Monday, 7 January 2013

Not black and white

 On a balmy evening in 1685 two Spanish sailors, Jose and Hose B were on the starboard side of their ship moored just off the coast of Mauritius, when one remarked to the other, "Do you remember the dodo?" Four hundred years on two men, and Will.i.ain't, are stood in a willow plantation in Herefordshire, that was once a green meadow, when one remarks to the other, "Do you remember the cow?"
A fierce debate currently rages on, not that 97% of the British nation have realised, about whether or not to enter into an extensive badger cull. I say fierce, but then there is very little ferocious debate that can be stirred up from woolly badger lovers, just the added spice that the rent-a-mob activists will come and bash a badger dissing farmer. The cull is in reference to the rising tuberculosis levels in our nations cattle, which are critical from Carlisle to Carmarthan, from Penzance to Perth, and the belief that the largest native carnivorous mammal in the British Isles is to blame. Yes, dear old badger, agony uncle to Fantastic Mr Fox and close aide to Bodger, is no more than a disease ridden black and white pig. Off with his head! Or not? Unfortunately the subject is far from black and white.
TB compensation costs the British taxpayer over 20 million pounds a year, but money is immaterial when you consider how many cattle are slaughtered to get to that financial statistic. Fine, the animals are destined for the chop anyway, but we'd surely rather see them on a plate than in a plume disappearing up an incinerator chimney? The dairy industry, already on its knees and gagging in the dust, is disintegrating into history. Tens and tens of reacting TB dairy cattle are slaughtered out of hundred plus herds, to the point where the broken farmer pockets the compensation, then eases it into another venture; anything else just as long as it doesn't come with udders. Thirty years ago a drive through Wiltshire and Somerset would have set the sight of hundreds of roadside grazing Freisian cows full to the ears with milk. Go for a spin now and the only daisies you will see are speckled throughout the crops stretching to the horizon.
Beef prices are the highest they have been for twenty years, because the livestock numbers are spiralling down as more and more cattle are shot and burned as TB reactors and all the while those magpie faced mammals snuffle happily through the undergrowth sending squirts of destruction in their wake. Off with his head! Or not?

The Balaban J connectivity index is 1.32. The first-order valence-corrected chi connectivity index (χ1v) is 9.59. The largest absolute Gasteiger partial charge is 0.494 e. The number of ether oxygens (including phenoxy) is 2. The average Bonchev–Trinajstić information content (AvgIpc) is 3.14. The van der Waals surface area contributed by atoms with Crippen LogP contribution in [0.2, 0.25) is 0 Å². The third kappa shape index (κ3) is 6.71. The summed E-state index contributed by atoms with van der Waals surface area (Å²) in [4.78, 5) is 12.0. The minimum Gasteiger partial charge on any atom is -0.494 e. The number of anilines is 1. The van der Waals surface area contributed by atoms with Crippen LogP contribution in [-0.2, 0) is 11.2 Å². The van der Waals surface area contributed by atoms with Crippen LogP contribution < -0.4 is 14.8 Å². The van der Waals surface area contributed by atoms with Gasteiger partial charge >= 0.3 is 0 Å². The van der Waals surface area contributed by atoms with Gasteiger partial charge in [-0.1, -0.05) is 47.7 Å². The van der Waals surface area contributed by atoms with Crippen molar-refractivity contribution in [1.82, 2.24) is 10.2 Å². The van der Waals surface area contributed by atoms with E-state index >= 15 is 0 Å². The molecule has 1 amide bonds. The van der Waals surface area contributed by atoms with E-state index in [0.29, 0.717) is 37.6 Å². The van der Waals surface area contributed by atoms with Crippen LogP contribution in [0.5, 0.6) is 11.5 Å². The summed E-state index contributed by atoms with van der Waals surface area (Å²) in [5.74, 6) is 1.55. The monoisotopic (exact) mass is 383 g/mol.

All badgers harbour TB, but only disturbed and stressed badgers become a danger of passing it on. While cattle can soak it up like a sponge there is no direct threat to humans, though of course if there was Billy badger would have gone the way of the dodo sometime ago. My cattle at Llanevan have been 'clean' of TB since 2003, yet there are three active badger sets, a trail of nocturnal traffic evidence and regular badger sightings. It is proof that both animals can live happily ever after in the same environment without urinating on the each others chips.
Theories abound that it was the cows all along what started it guv'nor, that they infected the badger and so the circle was set in motion, if this is the case then the corner becomes far more acute. The irony is that if a badger cull was to take place, the 97% wouldn't have a fiddler's guff that it had happened, because the beauty of the badger is they are essentially nocturnal; only appearing in daylight for the rare event of a Roald Dahl book to film Premiere. The only clue of a black and white trim would be the absence of black and white hit and runs on our country roads.
Poor old badger helped save Fantastic Mr Fox and he still gets bad press for being a dirty disease monger, despite the fact that they (along with the humble pig) are the only mammal to employ an en suite bathroom in their accommodation. Nobody, woolly, flat capped or uddered, wants to see the end of old magpie cheeks and it is wrong to heap all the blame onto his broad shoulders, but if nothing affirmative is done now, then in the near future we won't be eating beef or drinking milk. Though at least we won't be able to move for badgers.

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